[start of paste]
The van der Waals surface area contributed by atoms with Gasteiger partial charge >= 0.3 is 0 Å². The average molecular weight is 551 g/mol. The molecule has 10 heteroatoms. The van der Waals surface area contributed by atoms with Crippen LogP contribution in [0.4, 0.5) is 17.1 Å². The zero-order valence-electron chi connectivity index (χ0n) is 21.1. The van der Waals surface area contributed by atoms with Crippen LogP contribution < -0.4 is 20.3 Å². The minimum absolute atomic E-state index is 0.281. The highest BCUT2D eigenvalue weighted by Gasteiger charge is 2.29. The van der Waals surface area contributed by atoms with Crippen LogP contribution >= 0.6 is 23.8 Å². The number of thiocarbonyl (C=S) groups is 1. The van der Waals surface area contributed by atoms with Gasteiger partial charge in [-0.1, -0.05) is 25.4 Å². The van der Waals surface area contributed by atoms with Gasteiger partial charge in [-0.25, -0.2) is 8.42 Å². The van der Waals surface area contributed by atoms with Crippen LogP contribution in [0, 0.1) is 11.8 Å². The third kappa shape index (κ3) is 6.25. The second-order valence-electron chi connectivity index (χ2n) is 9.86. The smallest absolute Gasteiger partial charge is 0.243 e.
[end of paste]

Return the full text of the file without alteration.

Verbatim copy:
The van der Waals surface area contributed by atoms with Gasteiger partial charge >= 0.3 is 0 Å². The average molecular weight is 551 g/mol. The molecule has 10 heteroatoms. The van der Waals surface area contributed by atoms with Crippen LogP contribution in [0.4, 0.5) is 17.1 Å². The zero-order valence-electron chi connectivity index (χ0n) is 21.1. The van der Waals surface area contributed by atoms with Crippen LogP contribution < -0.4 is 20.3 Å². The minimum absolute atomic E-state index is 0.281. The highest BCUT2D eigenvalue weighted by Gasteiger charge is 2.29. The van der Waals surface area contributed by atoms with Crippen LogP contribution >= 0.6 is 23.8 Å². The number of thiocarbonyl (C=S) groups is 1. The van der Waals surface area contributed by atoms with Gasteiger partial charge in [-0.1, -0.05) is 25.4 Å². The van der Waals surface area contributed by atoms with Gasteiger partial charge in [-0.25, -0.2) is 8.42 Å². The van der Waals surface area contributed by atoms with Crippen LogP contribution in [0, 0.1) is 11.8 Å². The third kappa shape index (κ3) is 6.25. The second-order valence-electron chi connectivity index (χ2n) is 9.86. The smallest absolute Gasteiger partial charge is 0.243 e.